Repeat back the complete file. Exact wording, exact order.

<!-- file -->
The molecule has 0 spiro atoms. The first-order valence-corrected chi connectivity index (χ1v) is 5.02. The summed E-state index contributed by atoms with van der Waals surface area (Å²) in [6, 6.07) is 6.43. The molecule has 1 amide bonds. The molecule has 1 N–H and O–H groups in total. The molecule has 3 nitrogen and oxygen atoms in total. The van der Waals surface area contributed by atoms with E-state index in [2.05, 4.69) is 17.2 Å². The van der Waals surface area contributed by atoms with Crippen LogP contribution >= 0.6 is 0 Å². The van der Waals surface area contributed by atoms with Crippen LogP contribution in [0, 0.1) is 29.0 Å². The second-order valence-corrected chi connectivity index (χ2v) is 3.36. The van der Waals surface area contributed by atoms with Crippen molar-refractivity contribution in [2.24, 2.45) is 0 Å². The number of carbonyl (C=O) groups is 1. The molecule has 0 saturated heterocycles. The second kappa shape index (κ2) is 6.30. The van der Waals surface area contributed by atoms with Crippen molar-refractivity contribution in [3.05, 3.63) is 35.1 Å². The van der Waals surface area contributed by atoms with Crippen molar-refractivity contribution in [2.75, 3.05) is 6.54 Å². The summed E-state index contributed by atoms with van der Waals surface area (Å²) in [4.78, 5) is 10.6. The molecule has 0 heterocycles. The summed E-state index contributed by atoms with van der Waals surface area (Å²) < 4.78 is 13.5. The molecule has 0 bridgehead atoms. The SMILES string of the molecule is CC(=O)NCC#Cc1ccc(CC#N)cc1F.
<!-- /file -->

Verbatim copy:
The molecule has 0 spiro atoms. The first-order valence-corrected chi connectivity index (χ1v) is 5.02. The summed E-state index contributed by atoms with van der Waals surface area (Å²) in [6, 6.07) is 6.43. The molecule has 1 amide bonds. The molecule has 1 N–H and O–H groups in total. The molecule has 3 nitrogen and oxygen atoms in total. The van der Waals surface area contributed by atoms with E-state index in [2.05, 4.69) is 17.2 Å². The van der Waals surface area contributed by atoms with Crippen LogP contribution >= 0.6 is 0 Å². The van der Waals surface area contributed by atoms with Crippen LogP contribution in [0, 0.1) is 29.0 Å². The second-order valence-corrected chi connectivity index (χ2v) is 3.36. The van der Waals surface area contributed by atoms with Crippen molar-refractivity contribution in [2.24, 2.45) is 0 Å². The number of carbonyl (C=O) groups is 1. The molecule has 0 saturated heterocycles. The second kappa shape index (κ2) is 6.30. The van der Waals surface area contributed by atoms with Crippen molar-refractivity contribution in [3.05, 3.63) is 35.1 Å². The van der Waals surface area contributed by atoms with Crippen molar-refractivity contribution in [2.75, 3.05) is 6.54 Å². The summed E-state index contributed by atoms with van der Waals surface area (Å²) in [4.78, 5) is 10.6. The molecule has 0 heterocycles. The summed E-state index contributed by atoms with van der Waals surface area (Å²) < 4.78 is 13.5. The molecule has 0 bridgehead atoms. The SMILES string of the molecule is CC(=O)NCC#Cc1ccc(CC#N)cc1F.